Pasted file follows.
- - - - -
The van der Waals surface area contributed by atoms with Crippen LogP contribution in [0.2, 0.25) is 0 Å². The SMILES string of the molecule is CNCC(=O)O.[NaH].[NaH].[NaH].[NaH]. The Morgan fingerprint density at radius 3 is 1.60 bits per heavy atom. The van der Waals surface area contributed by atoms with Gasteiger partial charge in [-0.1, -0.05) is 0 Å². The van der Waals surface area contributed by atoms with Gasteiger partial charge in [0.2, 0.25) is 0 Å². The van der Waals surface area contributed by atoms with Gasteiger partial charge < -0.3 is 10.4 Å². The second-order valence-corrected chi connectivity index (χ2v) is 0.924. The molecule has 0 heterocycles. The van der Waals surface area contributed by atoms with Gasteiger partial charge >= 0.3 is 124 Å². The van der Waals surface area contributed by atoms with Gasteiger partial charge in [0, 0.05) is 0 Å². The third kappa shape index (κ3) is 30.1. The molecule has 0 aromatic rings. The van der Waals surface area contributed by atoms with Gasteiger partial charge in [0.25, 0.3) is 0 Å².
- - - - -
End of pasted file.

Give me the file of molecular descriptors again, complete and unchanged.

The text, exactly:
The van der Waals surface area contributed by atoms with Crippen LogP contribution in [0.2, 0.25) is 0 Å². The SMILES string of the molecule is CNCC(=O)O.[NaH].[NaH].[NaH].[NaH]. The Morgan fingerprint density at radius 3 is 1.60 bits per heavy atom. The van der Waals surface area contributed by atoms with Gasteiger partial charge in [-0.1, -0.05) is 0 Å². The van der Waals surface area contributed by atoms with Gasteiger partial charge in [0.2, 0.25) is 0 Å². The van der Waals surface area contributed by atoms with Gasteiger partial charge < -0.3 is 10.4 Å². The second-order valence-corrected chi connectivity index (χ2v) is 0.924. The molecule has 0 heterocycles. The van der Waals surface area contributed by atoms with Gasteiger partial charge >= 0.3 is 124 Å². The van der Waals surface area contributed by atoms with Gasteiger partial charge in [0, 0.05) is 0 Å². The third kappa shape index (κ3) is 30.1. The molecule has 0 aromatic rings. The van der Waals surface area contributed by atoms with Gasteiger partial charge in [0.25, 0.3) is 0 Å².